How to be an anti-skeptic and a noncontextualist

Erkenntnis 61 (2-3):245 - 255 (2004)
Abstract
Contextualists often argue from examples where it seems true to say in one context that a person knows something but not true to say that in another context where skeptical hypotheses have been introduced. The skeptical hypotheses can be moderate, simply mentioning what might be the case or raising questions about what a person is certain of, or radical, where scenarios about demon worlds, brains in vats, The Matrix, etc., are introduced. I argue that the introduction of these skeptical hypotheses leads people to fallaciously infer that it is no longer true to say that the relevant person knows. I believe that that is a better explanation of the so-called intuition that the person does not know than the contextualists who claim that raising these skeptical hypotheses changes the standards that determine when it is true to say S knows that P. At the end I raise the possibility that contextualists might defend their view on pragmatic rather than skeptical grounds by arguing that the standards of evidence rise when more is at stake in a practical sense.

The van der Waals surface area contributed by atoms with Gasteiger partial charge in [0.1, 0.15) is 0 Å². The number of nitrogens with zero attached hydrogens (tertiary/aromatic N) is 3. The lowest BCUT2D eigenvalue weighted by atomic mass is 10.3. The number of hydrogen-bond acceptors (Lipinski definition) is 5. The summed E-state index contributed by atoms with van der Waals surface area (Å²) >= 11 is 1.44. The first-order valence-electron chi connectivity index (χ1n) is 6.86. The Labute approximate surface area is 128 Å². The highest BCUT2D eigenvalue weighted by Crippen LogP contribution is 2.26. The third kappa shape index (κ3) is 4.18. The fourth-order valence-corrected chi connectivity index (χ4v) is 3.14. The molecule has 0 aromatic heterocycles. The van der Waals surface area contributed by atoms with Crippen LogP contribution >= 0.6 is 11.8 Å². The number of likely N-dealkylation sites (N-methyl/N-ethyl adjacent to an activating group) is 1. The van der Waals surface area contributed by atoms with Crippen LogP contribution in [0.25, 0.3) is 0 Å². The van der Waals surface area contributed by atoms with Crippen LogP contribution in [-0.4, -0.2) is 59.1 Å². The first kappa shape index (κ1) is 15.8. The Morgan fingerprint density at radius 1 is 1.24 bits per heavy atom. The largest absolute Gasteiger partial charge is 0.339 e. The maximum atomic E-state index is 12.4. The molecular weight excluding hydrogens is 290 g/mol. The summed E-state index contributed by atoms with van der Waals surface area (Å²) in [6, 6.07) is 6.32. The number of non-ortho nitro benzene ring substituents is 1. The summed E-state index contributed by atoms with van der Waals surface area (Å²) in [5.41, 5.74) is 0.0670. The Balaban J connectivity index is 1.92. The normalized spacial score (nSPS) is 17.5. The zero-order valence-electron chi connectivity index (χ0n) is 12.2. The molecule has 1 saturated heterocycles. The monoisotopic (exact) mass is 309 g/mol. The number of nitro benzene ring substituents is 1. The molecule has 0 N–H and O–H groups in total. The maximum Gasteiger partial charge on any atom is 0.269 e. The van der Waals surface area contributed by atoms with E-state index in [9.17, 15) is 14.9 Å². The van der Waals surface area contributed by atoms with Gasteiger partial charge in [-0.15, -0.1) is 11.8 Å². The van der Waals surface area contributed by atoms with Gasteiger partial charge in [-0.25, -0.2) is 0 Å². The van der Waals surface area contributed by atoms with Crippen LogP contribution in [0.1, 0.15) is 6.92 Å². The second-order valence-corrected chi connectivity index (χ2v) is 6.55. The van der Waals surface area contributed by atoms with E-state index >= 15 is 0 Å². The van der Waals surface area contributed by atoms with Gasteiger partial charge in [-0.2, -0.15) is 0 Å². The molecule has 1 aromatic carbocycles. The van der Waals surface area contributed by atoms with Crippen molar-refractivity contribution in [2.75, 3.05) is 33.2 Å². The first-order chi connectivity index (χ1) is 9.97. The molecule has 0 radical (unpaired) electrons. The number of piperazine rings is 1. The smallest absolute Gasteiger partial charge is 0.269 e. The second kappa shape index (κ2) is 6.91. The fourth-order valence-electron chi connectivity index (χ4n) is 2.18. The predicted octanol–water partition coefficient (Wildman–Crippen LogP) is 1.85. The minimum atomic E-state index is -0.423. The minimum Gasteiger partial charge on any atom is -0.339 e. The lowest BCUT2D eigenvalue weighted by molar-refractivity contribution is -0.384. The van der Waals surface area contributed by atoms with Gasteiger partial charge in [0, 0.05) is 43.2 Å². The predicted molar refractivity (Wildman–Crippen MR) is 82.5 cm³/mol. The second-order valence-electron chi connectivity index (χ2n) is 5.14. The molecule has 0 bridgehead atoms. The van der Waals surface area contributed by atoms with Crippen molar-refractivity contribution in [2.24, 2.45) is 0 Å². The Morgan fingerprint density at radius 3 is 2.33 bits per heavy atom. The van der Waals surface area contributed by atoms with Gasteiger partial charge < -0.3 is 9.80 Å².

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References found in this work BETA
Keith DeRose (1992). Contextualism and Knowledge Attributions. Philosophy and Phenomenological Research 52 (4):913-929.

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